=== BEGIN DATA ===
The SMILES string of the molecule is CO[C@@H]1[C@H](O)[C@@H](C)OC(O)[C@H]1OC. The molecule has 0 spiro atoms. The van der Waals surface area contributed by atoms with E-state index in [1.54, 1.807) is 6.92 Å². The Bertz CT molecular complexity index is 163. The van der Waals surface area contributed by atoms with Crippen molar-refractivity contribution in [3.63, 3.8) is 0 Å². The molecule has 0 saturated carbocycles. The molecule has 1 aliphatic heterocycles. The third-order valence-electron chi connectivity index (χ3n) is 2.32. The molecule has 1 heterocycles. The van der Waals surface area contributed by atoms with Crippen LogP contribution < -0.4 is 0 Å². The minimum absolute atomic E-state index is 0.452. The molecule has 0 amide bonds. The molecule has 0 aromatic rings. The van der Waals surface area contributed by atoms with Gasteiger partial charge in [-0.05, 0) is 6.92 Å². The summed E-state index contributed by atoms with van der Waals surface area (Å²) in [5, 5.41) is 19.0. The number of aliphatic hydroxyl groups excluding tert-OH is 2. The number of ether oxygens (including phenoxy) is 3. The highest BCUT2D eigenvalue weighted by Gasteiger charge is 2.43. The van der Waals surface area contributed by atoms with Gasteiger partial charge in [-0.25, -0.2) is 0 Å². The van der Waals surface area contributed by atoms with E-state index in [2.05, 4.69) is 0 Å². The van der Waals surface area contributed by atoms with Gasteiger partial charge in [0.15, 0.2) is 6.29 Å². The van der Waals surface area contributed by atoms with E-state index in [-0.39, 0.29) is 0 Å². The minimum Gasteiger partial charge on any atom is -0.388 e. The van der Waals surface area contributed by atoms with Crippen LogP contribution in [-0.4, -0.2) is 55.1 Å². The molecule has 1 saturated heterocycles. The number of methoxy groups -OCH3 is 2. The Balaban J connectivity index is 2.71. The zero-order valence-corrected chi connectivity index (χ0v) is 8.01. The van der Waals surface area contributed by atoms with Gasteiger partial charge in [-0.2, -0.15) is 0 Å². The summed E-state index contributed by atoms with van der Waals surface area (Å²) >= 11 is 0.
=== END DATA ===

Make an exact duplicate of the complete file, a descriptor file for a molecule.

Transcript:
The SMILES string of the molecule is CO[C@@H]1[C@H](O)[C@@H](C)OC(O)[C@H]1OC. The molecule has 0 spiro atoms. The van der Waals surface area contributed by atoms with E-state index in [1.54, 1.807) is 6.92 Å². The Bertz CT molecular complexity index is 163. The van der Waals surface area contributed by atoms with Crippen molar-refractivity contribution in [3.63, 3.8) is 0 Å². The molecule has 0 saturated carbocycles. The molecule has 1 aliphatic heterocycles. The third-order valence-electron chi connectivity index (χ3n) is 2.32. The molecule has 1 heterocycles. The van der Waals surface area contributed by atoms with Crippen LogP contribution < -0.4 is 0 Å². The minimum absolute atomic E-state index is 0.452. The molecule has 0 amide bonds. The molecule has 0 aromatic rings. The van der Waals surface area contributed by atoms with Gasteiger partial charge in [-0.05, 0) is 6.92 Å². The summed E-state index contributed by atoms with van der Waals surface area (Å²) in [5, 5.41) is 19.0. The number of aliphatic hydroxyl groups excluding tert-OH is 2. The number of ether oxygens (including phenoxy) is 3. The highest BCUT2D eigenvalue weighted by Gasteiger charge is 2.43. The van der Waals surface area contributed by atoms with Gasteiger partial charge in [-0.25, -0.2) is 0 Å². The van der Waals surface area contributed by atoms with E-state index in [2.05, 4.69) is 0 Å². The van der Waals surface area contributed by atoms with Gasteiger partial charge in [0.15, 0.2) is 6.29 Å². The van der Waals surface area contributed by atoms with E-state index in [-0.39, 0.29) is 0 Å². The minimum Gasteiger partial charge on any atom is -0.388 e. The van der Waals surface area contributed by atoms with Crippen LogP contribution in [-0.4, -0.2) is 55.1 Å². The molecule has 1 saturated heterocycles. The number of methoxy groups -OCH3 is 2. The Balaban J connectivity index is 2.71. The zero-order valence-corrected chi connectivity index (χ0v) is 8.01. The van der Waals surface area contributed by atoms with Gasteiger partial charge in [-0.2, -0.15) is 0 Å². The summed E-state index contributed by atoms with van der Waals surface area (Å²) >= 11 is 0.